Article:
Flood mitigation projects and other projects
We remain committed to flood mitigation projects like the Intervale/Abbey Road drainage project. I’m very hopeful this project will become a reality this year. Board of Selectmen capital spending priorities will determine if the West Avenue drainage project will move forward this coming fiscal year or need to wait.
We will continue to support our residents that are still rebuilding after Super Storm Sandy and look forward to Darien Junior Sailing constructing a new facility at Weed Beach to replace their building destroyed in the storm.
Other important priorities include
- strategic land acquisitions that are important to the town to preserve precious open-space or to allow for future development,
- continuing discussions with the Department of Transportation and Metro North on a renovation of the Noroton Heights Train Station,
- working with Yankee Gas to expand natural gas availability to more homes and businesses, continued collaboration with CL&P to protect our electric utility system,
- enhancing our emergency preparedness systems, evaluating a possible move of the Probate Court to 35 Leroy,
- prioritizing new sidewalk installations and continuing collaborations with my fellow municipal leaders on matters of mutual interest and concern within our region.
And speaking of our region, it’s going to get bigger! Public Act 13-247, passed in the 2013 Legislative session, mandated regional consolidations and for all regional planning groups to become Councils of Governments. Currently, Darien is a member of the Southwestern Regional Planning Agency – an 8 town region comprised of Darien, New Canaan, Greenwich, Stamford, Norwalk, Westport, Wilton and Weston.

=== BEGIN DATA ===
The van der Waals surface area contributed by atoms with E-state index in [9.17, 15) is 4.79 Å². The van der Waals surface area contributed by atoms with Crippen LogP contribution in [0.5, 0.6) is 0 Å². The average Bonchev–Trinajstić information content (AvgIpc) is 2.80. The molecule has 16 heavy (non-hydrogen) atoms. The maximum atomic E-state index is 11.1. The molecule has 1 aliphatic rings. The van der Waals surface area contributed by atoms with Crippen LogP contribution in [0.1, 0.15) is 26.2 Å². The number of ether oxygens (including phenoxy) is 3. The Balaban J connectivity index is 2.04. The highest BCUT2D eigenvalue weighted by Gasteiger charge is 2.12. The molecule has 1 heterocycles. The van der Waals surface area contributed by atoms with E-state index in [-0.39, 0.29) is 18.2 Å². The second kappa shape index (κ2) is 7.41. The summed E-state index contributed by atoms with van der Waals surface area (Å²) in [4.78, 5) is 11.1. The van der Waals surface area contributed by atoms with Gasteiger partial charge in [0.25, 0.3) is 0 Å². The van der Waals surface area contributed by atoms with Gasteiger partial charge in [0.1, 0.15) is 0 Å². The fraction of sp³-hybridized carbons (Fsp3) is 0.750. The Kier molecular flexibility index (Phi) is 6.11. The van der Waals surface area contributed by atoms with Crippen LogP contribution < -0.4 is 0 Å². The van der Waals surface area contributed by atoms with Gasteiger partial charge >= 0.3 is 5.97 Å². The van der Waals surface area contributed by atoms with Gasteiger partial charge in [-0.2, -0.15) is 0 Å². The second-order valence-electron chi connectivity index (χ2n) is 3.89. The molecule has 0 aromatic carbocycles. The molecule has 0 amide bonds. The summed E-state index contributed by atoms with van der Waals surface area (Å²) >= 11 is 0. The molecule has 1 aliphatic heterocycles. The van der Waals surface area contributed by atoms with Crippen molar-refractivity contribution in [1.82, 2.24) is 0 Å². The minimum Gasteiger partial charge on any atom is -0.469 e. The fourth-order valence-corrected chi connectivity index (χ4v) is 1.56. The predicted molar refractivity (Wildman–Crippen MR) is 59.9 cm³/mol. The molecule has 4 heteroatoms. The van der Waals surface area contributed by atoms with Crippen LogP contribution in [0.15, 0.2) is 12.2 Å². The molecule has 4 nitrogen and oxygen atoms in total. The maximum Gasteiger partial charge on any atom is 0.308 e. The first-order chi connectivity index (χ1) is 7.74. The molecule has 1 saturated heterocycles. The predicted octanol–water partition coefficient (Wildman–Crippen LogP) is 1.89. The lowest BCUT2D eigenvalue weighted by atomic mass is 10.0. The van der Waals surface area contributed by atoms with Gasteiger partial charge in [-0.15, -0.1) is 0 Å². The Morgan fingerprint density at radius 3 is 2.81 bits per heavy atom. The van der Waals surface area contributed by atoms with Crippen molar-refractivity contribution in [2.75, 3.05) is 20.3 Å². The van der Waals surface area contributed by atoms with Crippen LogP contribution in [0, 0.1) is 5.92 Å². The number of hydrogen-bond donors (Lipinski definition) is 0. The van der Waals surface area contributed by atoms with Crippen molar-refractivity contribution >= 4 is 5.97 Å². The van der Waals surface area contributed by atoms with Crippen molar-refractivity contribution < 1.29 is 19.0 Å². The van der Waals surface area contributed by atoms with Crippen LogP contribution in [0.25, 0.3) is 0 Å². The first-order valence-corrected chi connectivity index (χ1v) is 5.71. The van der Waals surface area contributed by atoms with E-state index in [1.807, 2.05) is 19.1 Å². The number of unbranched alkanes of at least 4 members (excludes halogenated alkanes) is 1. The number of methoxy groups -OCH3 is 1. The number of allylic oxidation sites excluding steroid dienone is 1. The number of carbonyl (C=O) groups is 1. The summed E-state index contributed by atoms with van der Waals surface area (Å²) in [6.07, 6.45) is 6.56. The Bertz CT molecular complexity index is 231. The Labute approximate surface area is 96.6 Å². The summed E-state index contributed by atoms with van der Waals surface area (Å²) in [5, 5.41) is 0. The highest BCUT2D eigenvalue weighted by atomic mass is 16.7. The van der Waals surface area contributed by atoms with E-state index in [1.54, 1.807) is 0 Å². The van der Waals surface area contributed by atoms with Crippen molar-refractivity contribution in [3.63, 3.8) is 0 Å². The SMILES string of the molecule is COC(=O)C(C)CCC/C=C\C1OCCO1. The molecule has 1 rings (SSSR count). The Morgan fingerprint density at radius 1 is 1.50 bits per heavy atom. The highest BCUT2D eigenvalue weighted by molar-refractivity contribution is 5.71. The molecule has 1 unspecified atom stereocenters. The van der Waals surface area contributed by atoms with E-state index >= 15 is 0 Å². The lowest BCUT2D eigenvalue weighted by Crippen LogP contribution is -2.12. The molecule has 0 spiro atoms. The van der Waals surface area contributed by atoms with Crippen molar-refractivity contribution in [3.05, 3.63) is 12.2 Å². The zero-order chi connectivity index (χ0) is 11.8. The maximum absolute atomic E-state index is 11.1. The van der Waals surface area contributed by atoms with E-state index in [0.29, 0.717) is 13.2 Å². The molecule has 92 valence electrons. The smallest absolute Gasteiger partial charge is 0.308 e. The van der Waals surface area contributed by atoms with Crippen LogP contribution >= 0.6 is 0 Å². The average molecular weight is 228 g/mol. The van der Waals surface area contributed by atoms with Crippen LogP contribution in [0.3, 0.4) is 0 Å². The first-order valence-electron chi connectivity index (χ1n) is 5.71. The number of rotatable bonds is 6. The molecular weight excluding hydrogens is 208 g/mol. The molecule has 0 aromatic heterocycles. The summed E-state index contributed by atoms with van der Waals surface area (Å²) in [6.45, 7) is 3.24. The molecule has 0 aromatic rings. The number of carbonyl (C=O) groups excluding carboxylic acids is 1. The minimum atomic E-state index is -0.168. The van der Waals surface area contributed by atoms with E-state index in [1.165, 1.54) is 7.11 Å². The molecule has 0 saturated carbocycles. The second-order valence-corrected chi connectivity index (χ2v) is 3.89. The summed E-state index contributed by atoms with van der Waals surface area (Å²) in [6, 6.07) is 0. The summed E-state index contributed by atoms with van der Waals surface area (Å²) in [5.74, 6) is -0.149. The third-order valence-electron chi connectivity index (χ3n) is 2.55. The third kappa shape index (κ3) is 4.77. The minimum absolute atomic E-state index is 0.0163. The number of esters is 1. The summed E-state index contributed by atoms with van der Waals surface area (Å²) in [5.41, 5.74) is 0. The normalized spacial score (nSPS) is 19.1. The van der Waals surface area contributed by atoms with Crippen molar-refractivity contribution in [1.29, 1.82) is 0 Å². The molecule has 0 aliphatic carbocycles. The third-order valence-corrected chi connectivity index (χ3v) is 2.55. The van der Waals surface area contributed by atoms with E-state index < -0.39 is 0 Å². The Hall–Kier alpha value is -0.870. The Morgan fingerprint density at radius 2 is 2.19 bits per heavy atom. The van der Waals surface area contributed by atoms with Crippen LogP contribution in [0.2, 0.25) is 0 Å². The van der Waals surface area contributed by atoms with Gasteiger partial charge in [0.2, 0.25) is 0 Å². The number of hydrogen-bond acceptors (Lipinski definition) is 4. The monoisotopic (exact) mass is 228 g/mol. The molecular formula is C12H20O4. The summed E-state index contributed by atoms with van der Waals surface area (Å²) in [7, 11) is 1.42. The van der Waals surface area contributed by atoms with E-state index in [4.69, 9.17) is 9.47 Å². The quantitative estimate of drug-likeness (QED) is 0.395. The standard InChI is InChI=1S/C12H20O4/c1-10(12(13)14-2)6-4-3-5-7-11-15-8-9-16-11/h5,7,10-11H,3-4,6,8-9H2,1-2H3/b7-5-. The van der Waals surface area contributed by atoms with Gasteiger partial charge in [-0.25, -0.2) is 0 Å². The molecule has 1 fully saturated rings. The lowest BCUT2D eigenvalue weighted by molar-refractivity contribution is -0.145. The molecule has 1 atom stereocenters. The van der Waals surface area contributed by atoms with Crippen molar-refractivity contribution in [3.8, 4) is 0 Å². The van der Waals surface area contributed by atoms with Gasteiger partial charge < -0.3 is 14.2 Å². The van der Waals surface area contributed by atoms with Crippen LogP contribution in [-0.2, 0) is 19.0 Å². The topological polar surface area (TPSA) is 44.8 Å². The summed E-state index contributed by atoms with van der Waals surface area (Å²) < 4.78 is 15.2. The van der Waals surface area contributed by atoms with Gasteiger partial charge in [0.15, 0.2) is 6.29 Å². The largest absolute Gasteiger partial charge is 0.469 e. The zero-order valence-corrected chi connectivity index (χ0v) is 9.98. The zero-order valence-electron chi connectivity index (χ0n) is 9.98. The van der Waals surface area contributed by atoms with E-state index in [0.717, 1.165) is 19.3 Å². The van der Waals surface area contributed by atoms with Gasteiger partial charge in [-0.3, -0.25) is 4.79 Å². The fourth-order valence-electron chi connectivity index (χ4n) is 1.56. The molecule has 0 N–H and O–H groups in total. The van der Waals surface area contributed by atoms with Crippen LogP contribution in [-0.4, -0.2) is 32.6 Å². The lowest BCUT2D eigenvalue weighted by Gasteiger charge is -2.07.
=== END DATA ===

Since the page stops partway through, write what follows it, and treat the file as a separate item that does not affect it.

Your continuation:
The state has mandated that we “voluntarily” consolidate with another region if we wish to continue to have a voice in matters of regional interest and to receive funding for transportation and other regional planning projects.
The members of SWRPA and the Housatonic Valley Council of Elected Officials have submitted a joint letter of intent to merge to the state’s Office of Policy and Management. The Housatonic Valley includes 10 towns from Ridgefield to New Milford, many of whom share our small town issues and concerns.
The Office of Policy and Management has not been able to articulate an appropriate rationale or benefit of this consolidation effort leaving us to question if the intent is to form a governance structure similar to county government.
As a member of the “consolidation” committee for SWRPA, I’m keeping the interests of Darien and the other small towns in our region as a priority and will report to you on our merger progress. The mandated change to a Council of Governments will require your legislative attention.
The silver lining in this consolidation is that we will, as we in SWRPA do now, consult, collaborate with and draw on the strengths of our expanded membership to support each community within our region.
Further, we’ll be able to retain our regional planning volunteers and each town within the COG will now have equal voting power. With strength in numbers, we will fight any effort by the state to shift tax burdens from the state to our new region.
People often ask me what the big issues are in Darien. While we do have our share of challenges to address and wishes to fulfill, my answer is always the same … we are blessed to live in a community with caring and generous people who make Darien a wonderful place to live, raise a family, go to school, start a business and work and play.
Thank you for this opportunity to share my thoughts and for the privilege of serving as your First Selectman. My door is always open and I welcome your thoughts and ideas. I love to hear from kids too – as elected officials we’re laying the groundwork for their future and they have important things to say.
I wish you and your families a restful and joy-filled holiday and wish our Blue Wave Football team good luck in next Saturday’s State Championship game against New Canaan.
Go Blue Wave!
The above text is the prepared speech. At the end of her address, Stevenson also led the RTM in a football chant to support Darien High School in this Saturday's game.